As the presence of drone in the U.S. borderlands becomes more pronounced, important lessons are to be drawn—from abroad and within the United States—regarding potential dangers ahead. They highlight the need to vigorously contest the the Department of Homeland Security's use of remotely-piloted aircraft for purposes of policing the border region.
May 2, 2012
On April 19, The Washington Post’s editorial board published a cartoonishly hysterical rant titled “Argentina’s president rejects stepping into the future,” in reaction to the government’s re-nationalization of the Spanish-owned oil company, Repsol YPF.
May 1, 2012
In Mexico, it is not only Mexican institutions that play the impunity game. While it has become commonplace to argue that the most important U.S. export is “the rule of law,” U.S. institutions have played an important role in reinforcing a transnational culture of impunity. And Mexicans have been paying attention.
April 27, 2012
After a week fraught with tension, the second march to protest the Bolivian government’s proposed highway through the Isiboro-Sécure Indigenous Territory and National Park (TIPNIS) is set to depart April 27 from the Amazonian department of Beni, headed towards the highland capital of La Paz. The march seeks to build an indigenous-urban alliance in broad defense of indigenous, environmental, and human rights.
April 25, 2012
April 18th marked the public release of the first batch of the secret colonial documents from the British government known as the "migrated archives."Interestingly, UCLA's Professor Robert Hill’s work with the migrated archives is not the first time that he has come across secret or forgotten documents related to his work in the Caribbean.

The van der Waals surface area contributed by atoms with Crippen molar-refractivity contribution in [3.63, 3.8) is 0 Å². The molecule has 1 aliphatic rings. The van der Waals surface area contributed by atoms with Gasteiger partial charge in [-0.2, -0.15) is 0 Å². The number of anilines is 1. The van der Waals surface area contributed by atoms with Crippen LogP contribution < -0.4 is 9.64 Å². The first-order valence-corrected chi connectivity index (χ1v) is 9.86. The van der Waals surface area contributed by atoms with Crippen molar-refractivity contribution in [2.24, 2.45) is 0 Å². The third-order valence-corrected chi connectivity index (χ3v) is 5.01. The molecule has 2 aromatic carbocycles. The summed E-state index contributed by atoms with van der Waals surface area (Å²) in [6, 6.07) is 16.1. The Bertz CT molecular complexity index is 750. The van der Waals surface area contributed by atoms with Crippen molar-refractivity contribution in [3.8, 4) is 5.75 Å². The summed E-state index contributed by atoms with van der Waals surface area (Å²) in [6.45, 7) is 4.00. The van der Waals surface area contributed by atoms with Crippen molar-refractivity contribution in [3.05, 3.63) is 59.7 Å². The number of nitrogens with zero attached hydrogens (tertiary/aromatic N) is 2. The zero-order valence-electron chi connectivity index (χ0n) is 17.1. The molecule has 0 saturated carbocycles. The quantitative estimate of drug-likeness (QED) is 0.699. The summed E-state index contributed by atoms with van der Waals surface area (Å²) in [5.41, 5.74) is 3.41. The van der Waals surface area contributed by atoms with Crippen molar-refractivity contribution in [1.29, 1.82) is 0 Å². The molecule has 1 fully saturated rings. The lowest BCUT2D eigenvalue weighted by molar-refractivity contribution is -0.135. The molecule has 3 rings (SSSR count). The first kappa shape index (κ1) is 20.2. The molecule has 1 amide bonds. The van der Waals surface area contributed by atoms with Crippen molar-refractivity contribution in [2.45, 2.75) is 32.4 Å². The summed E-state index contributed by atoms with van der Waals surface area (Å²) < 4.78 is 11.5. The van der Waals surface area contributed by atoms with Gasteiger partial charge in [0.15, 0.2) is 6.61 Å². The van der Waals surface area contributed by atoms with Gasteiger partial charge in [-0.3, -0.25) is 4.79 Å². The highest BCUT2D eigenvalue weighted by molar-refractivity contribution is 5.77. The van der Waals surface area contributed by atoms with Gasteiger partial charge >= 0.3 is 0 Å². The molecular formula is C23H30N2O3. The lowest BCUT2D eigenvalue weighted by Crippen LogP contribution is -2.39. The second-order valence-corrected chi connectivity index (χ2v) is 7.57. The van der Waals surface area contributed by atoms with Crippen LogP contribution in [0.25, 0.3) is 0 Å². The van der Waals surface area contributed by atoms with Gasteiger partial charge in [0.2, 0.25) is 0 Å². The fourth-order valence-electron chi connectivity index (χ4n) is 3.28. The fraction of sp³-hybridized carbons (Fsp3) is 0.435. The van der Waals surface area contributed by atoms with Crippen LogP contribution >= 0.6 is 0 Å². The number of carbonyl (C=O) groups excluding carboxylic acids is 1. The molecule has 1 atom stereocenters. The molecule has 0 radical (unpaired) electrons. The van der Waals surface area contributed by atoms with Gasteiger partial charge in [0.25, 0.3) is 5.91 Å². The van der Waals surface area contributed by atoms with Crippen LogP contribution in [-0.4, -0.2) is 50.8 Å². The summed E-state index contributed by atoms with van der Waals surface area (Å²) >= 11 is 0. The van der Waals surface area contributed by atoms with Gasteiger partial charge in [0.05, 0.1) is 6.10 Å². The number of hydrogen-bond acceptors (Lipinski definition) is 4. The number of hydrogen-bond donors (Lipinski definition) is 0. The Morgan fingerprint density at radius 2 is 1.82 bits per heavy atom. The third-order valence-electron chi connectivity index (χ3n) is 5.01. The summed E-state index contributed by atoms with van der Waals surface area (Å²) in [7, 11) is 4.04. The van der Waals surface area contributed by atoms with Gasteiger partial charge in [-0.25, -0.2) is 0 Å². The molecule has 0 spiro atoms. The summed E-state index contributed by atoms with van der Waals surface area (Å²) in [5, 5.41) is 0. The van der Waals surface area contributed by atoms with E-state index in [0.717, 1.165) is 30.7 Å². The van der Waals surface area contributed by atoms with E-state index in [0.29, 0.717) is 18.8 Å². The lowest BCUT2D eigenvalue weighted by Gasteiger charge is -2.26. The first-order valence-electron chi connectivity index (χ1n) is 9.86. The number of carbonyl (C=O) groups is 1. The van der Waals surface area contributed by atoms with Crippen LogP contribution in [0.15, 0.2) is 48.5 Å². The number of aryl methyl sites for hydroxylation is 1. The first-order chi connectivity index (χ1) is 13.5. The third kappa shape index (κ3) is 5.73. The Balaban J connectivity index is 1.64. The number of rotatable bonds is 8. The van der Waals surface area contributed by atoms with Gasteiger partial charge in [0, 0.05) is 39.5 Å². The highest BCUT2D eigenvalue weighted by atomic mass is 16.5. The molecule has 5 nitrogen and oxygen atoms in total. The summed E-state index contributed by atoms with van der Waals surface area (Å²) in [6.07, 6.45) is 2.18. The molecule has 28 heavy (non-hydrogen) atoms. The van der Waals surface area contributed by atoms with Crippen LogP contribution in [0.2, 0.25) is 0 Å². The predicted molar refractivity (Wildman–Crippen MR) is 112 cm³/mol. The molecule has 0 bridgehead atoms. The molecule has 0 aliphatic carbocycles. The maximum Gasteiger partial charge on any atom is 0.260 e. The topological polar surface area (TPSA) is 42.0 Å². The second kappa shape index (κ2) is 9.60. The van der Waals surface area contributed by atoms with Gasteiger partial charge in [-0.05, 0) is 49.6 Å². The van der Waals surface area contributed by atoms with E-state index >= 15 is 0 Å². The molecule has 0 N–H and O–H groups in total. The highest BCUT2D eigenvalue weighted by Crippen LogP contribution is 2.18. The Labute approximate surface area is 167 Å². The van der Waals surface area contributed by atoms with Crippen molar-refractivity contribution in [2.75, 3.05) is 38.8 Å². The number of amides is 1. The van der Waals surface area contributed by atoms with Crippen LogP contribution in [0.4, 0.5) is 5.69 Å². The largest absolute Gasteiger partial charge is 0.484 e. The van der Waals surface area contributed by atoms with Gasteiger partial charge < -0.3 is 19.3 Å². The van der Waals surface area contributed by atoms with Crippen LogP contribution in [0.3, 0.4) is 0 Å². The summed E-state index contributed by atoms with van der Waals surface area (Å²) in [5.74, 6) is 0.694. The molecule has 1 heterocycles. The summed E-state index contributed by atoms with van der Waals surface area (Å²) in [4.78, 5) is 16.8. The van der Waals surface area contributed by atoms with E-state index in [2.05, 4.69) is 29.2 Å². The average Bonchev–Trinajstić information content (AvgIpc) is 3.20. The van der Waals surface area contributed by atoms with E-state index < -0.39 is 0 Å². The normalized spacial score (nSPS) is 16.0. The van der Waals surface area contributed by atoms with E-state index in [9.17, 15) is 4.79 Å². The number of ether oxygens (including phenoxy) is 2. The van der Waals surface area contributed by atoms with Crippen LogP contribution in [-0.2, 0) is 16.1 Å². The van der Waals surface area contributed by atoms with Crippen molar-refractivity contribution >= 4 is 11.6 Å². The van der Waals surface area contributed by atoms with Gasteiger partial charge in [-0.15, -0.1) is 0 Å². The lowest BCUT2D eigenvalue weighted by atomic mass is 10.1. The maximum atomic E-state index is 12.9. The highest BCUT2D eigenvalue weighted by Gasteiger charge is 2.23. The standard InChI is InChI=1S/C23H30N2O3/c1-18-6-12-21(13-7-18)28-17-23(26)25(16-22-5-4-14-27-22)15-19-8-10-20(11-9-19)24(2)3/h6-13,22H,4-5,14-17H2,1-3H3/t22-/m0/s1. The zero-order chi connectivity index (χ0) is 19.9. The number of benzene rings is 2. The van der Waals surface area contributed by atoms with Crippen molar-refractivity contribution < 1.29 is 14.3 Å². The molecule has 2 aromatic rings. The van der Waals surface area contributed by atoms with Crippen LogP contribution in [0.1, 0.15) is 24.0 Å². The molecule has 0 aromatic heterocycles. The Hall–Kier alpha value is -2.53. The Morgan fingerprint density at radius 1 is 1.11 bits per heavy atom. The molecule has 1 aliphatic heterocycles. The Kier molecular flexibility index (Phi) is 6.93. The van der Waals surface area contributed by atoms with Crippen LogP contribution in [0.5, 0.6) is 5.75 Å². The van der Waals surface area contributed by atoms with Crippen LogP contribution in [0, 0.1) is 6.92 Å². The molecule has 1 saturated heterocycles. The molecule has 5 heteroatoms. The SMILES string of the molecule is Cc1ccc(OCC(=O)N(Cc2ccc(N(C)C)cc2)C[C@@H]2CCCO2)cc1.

April 25, 2012
Video footage and eyewitness accounts demonstrating how U.S. federal agents brutally beat Anastasio Hernández Rojas, tased him five times, and ultimately killed him in May 2010—all while he lay on the ground with his arms handcuffed—are calling for accountability.
April 24, 2012
U.S. Secretary of Defense Leon Panetta visited Colombia on Monday as part of a regional tour that includes Brazil and Chile. Panetta's visit came on the heels of Israel Defense Minister Ehud Barak's trip to Colombia and may be planned to bless the growing Colombian-Israeli collaboration, which Colombia believes can help it position itself as a major exporter of security in the region.
April 24, 2012
Just a year ago the indigenous Purépecha community of Cherán established a self-imposed “state of siege” to protect itself from the illegal logging that was decimating the community’s forests. This past Wednesday, April 18, the communal council of Cherán reported that a group of 20 comuneros engaged in a project of reforestation were ambushed by an armed group, leaving two dead and two others seriously wounded.
April 18, 2012